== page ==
Marks reiterated that the Court of Appeal has spoken on the matter several times, and that the prosecution, failing in its duty to disclose, the undisclosed parts of the testimony should be struck from the record.
The prosecution’s stance is that the evidence could not be considered prejudicial to their defence because “The defendant provided the police with a phone record…” and also “the defendant knew of all the conversations that she had with the witness” which were initiated by her.
Daniel said that the proper process would have been for a further statement to have been taken from their witness concerning the evidence they wish to lead and for it to have been disclosed before the trial.
“That is what happens in the course of an investigation, you get the information, you investigate, you take further statements, you disclose,” the lawyer said.
The Magistrate asked Marks for authorities for his application to strike out evidence.
The prosecution commented that the only remedy he knows is for the matter to be stood down, and disclosure made. “… if they think- because our argument is that this conversation came from the defendant. It’s not somebody else said and- it came from the defendant(allegedly),” he said.
Marks commented that this was “a ludicrous argument.”
Kay Bacchus-Baptiste who has a watching brief in the case, asked to rise ‘Amicus Curiae’ or “a friend of the court”. She stated that the defence has a point about the disclosure, but that disclosure is ongoing, and they can remedy it in a statement.
The magistrate said that he was agreeing with the defence that disclosure should have been made, but he also said that for the evidence to be struck out he is asking that the authorities be provided.
Pompey proposed an adjournment.
Marks added, “I don’t think that that is any surprise and that has certain consequences that we will explore.”
The magistrate said that they had gone past this, and he reiterated that disclosure should have been made.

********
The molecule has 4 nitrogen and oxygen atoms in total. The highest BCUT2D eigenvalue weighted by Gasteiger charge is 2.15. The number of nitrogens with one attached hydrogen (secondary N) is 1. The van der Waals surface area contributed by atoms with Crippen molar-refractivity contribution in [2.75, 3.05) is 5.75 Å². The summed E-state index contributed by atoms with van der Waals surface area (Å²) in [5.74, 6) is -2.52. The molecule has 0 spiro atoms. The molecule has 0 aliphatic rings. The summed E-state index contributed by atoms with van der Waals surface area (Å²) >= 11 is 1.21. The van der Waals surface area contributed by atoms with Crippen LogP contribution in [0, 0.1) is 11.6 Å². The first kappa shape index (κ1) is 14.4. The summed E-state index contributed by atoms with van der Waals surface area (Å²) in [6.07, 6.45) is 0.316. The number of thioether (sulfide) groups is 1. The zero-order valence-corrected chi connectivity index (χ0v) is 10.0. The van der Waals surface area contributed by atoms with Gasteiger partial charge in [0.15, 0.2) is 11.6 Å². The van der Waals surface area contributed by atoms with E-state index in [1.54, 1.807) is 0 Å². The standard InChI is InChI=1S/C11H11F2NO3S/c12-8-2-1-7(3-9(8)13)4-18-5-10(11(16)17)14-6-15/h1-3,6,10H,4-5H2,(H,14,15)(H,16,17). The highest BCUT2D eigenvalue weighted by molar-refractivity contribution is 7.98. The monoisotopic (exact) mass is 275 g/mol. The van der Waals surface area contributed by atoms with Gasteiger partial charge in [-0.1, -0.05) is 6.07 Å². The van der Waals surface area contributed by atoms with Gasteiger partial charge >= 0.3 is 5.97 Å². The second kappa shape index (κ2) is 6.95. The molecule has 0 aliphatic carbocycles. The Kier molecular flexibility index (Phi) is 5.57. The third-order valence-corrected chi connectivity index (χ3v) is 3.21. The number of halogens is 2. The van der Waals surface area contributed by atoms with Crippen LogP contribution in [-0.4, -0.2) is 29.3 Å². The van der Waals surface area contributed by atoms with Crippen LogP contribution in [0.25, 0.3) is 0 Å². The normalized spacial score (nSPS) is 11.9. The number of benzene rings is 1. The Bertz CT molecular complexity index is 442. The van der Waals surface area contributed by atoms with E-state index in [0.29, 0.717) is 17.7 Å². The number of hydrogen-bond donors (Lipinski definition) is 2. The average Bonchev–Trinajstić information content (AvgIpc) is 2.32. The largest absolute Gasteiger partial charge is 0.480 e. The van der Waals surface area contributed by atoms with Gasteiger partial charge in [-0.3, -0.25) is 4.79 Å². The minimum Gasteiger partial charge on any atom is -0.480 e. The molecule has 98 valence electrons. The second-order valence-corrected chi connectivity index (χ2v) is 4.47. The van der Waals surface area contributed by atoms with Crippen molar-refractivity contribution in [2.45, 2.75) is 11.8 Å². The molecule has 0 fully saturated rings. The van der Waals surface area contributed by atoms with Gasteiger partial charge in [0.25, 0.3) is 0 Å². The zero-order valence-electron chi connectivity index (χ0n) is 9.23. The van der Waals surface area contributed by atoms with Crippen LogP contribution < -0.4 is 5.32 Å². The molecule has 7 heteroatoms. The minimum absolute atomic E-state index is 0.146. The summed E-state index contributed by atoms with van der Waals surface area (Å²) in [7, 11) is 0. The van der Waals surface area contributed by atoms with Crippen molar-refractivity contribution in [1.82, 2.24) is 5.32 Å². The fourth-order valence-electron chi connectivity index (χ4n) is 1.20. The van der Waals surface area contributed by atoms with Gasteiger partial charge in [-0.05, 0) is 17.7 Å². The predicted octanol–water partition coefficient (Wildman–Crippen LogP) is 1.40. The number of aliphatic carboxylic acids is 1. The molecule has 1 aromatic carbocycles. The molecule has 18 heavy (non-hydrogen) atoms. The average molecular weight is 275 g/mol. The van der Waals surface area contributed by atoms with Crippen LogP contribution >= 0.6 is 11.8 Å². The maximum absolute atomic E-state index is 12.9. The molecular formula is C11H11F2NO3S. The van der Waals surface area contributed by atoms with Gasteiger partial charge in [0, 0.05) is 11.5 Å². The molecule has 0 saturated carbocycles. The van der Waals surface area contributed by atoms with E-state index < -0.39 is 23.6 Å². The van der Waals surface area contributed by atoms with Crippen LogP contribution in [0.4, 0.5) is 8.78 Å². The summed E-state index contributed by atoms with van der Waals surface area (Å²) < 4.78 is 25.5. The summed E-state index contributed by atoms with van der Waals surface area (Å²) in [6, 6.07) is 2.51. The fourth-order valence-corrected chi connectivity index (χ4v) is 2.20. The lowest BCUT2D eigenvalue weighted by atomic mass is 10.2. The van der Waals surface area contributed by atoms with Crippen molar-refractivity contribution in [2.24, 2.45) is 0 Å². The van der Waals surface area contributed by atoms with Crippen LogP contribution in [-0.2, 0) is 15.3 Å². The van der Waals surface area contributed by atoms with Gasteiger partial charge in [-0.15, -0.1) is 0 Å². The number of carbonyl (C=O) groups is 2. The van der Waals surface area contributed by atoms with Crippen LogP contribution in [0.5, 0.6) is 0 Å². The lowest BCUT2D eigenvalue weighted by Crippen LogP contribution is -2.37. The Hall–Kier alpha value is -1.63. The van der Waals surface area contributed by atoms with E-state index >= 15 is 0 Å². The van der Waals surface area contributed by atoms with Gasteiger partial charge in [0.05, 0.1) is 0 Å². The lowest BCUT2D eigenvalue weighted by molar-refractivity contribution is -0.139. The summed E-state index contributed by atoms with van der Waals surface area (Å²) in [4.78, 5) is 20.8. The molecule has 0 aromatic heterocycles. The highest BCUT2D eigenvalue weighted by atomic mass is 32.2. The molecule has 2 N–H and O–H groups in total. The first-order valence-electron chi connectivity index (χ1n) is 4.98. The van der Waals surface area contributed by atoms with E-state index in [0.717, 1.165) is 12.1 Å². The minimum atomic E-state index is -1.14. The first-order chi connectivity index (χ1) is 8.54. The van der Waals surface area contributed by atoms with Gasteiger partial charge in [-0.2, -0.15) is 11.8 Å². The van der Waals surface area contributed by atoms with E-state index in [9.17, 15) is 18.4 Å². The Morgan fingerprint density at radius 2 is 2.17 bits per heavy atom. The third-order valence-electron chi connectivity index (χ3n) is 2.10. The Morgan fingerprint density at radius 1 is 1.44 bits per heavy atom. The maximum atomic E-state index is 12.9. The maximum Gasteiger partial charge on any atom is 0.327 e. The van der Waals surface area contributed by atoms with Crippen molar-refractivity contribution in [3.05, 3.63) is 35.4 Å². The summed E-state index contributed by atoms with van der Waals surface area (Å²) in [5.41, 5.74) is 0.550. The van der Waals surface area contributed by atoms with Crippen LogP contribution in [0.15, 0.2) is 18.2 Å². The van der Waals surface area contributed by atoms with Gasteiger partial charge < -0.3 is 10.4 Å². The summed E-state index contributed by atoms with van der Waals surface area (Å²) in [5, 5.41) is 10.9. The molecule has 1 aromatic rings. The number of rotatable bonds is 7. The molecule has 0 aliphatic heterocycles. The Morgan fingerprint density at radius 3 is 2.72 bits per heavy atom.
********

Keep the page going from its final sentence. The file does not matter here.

The prosecution asked for an adjournment until two in the afternoon which would allow for around three hours.
The Magistrate asked the defence if this was sufficient.
Daniel said they don’t know as the witness is still giving evidence and “we really don’t know what other pearls may fall from her lips tentatively.”
The defence counsel also noted that they would have to take instructions from their client after being served.
In the end, because of the traffic, and no photocopiers in the immediate vicinity, the prosecution wasn’t able to provide further disclosure until after 2:p.m.
When the court resumed, Marks cited the court’s “inherent jurisdiction to exclude unfair evidence”.
The matter was adjourned to yesterday, November 15, for the statements to be perused.
When the case was called yesterday another string of legal arguments began. The prosecution sought to continue with their witness Nicole John, but the defence again asked for the prosecution to satisfy that it would be fair to take that statement at the “11th hour”.
The prosecution maintained that the statement wouldn’t be prejudicial because the defendant was the alleged “author” of the content. He said that justice was for the prosecution and public and not only the defence.
The prosecution made mention that the evidence came to light during testimony, but the defence then questioned how the prosecution would assert it was fresh evidence as his response was “you did it yesterday” when the matter came up on Friday.
Ultimately, the Magistrate said that he hadn’t been provided with any authority but he did his own research and found a Grenadian magisterial case which outlined that once an accused person pleads not guilty, they are entitled to disclosure and failure to do so may result in the Court of Appeal reversing the sentence.
However, without any further authority he allowed the evidence to proceed, and said that if he is wrong then there is a procedure that could be followed.
The trial is continuing.